By Denise Mann
First things first: You don’t need a reality show to transition from male to female or female to male.
Esteemed plastic surgeons such as Kathy L. Rumer, DO, and Jeffrey Spiegel, MD, as well as therapists like David Baker-Hargrove, PhD, LMHC, have been treating transgendered patients for years, and suffice it to say most, if not all, of their patients did not hold off on discussing their plans until a deal was inked for a prime time interview and/or reality series. (Arguably, most transgender patients are not constantly hounded by the paparazzi, either, so they were likely able to do things according to their own internal time frame.)
I’m talking, of course, about former Olympic track and field athlete Bruce Jenner, 65, and his alleged plans to transition to life as a woman—possibly named Agnes. Jenner’s changing appearance in recent years has fueled talk of an impending transition. Jenner has been spotted with manicured nails, long hair, and evidence of gynecomastia, and made headlines for undergoing a laryngeal shave.
What started out as tabloid fodder has now reached something of a critical mass. The track star and Kardashian clan patriarch has reportedly taped a sit-down interview with TV news anchor Diane Sawyer, and has plans for a new reality show that will document the transition.
But if you don’t need a reality show, what do you need?
Guts … a whole lot of them. “The people who have the surgery and get involved in the transgender community and help promote awareness are the brave ones,” says Rumer, the director of Rumer Cosmetic Surgery LLC in Ardmore, Pa. “Some of these patients lose their family, their homes, and their jobs when they transition. The repercussions can be horrific, but they do what they need to do to be true to themselves.”
There are many brave folk out there, and plastic surgeons will start seeing even more of these patients thanks to the Golden Globe-winning Amazon TV series Transparent, actress and advocate Laverne Cox, advocate Chaz Bono—son of Sonny and Cher, not to mention the nameless, faceless others who are now living the lives they were meant to live. Insurers, too, are now largely covering the costs of the surgeries, which means that more individuals will have access to treatment.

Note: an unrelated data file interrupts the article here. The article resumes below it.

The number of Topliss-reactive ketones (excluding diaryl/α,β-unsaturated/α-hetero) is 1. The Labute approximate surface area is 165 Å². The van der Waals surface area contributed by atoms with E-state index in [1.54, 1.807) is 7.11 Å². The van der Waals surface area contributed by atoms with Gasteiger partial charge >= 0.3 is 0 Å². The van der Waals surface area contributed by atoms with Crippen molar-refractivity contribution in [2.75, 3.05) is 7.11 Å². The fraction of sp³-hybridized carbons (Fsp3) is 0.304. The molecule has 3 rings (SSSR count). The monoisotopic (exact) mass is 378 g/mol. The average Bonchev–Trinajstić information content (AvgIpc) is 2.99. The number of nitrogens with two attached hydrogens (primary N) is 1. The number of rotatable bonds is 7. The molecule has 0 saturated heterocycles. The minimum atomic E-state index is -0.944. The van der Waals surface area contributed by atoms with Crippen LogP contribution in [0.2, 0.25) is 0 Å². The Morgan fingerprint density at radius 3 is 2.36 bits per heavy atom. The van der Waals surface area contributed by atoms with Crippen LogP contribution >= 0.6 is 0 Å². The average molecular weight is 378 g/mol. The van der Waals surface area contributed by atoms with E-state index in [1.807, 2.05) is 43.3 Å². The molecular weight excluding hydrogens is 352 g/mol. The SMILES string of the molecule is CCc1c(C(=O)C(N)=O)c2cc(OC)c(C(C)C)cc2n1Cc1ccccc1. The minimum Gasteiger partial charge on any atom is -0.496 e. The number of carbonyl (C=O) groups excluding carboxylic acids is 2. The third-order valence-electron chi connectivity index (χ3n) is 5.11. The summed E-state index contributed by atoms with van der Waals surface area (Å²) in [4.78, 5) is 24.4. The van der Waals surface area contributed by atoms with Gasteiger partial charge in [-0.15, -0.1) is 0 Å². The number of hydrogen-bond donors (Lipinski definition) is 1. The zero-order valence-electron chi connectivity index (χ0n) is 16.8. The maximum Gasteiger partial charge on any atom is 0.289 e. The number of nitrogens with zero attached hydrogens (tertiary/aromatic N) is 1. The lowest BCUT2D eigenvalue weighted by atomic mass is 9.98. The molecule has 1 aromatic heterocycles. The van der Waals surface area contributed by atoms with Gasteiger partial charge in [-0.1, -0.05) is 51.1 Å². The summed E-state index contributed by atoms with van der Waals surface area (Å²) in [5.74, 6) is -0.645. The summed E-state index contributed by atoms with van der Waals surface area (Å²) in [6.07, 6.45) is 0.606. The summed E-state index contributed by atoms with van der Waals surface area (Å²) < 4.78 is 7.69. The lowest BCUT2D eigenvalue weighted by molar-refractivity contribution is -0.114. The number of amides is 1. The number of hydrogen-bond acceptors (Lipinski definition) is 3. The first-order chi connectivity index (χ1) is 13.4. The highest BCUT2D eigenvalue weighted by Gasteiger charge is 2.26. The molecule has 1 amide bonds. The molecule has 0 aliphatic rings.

But, Rumer cautions, surgeons can’t just take a weekend course to learn how to treat these patients. There is a big learning curve, both technically and psychosocially. For starters, “It’s very important to talk to them in the gender they are comfortable with and remember that this is about gender, not sex,” she says.
Jenner is playing by the only rules that he knows, and his very public journey may help promote awareness about transgender health issues.
“There is no right way to [transition], and the hope is that these individuals are able to come to a place where their presented self matches their internal sense of self,” says Jeffrey Spiegel, MD, chief of the Division of Facial Plastic and Reconstructive Surgery at Boston University and an expert in facial feminization and masculinization procedures.
David Baker-Hargrove, PhD, LMHC, psychotherapist in Orlando, Fla, who specializes in transgender health issues, agrees.
“Hopefully, Bruce’s public journey will serve as a platform to help enlighten and educate people about the experience of being transgender and the importance of being true to yourself.”
(And yes, I will be watching Jenner’s sit-down with Diane Sawyer… Won’t you?)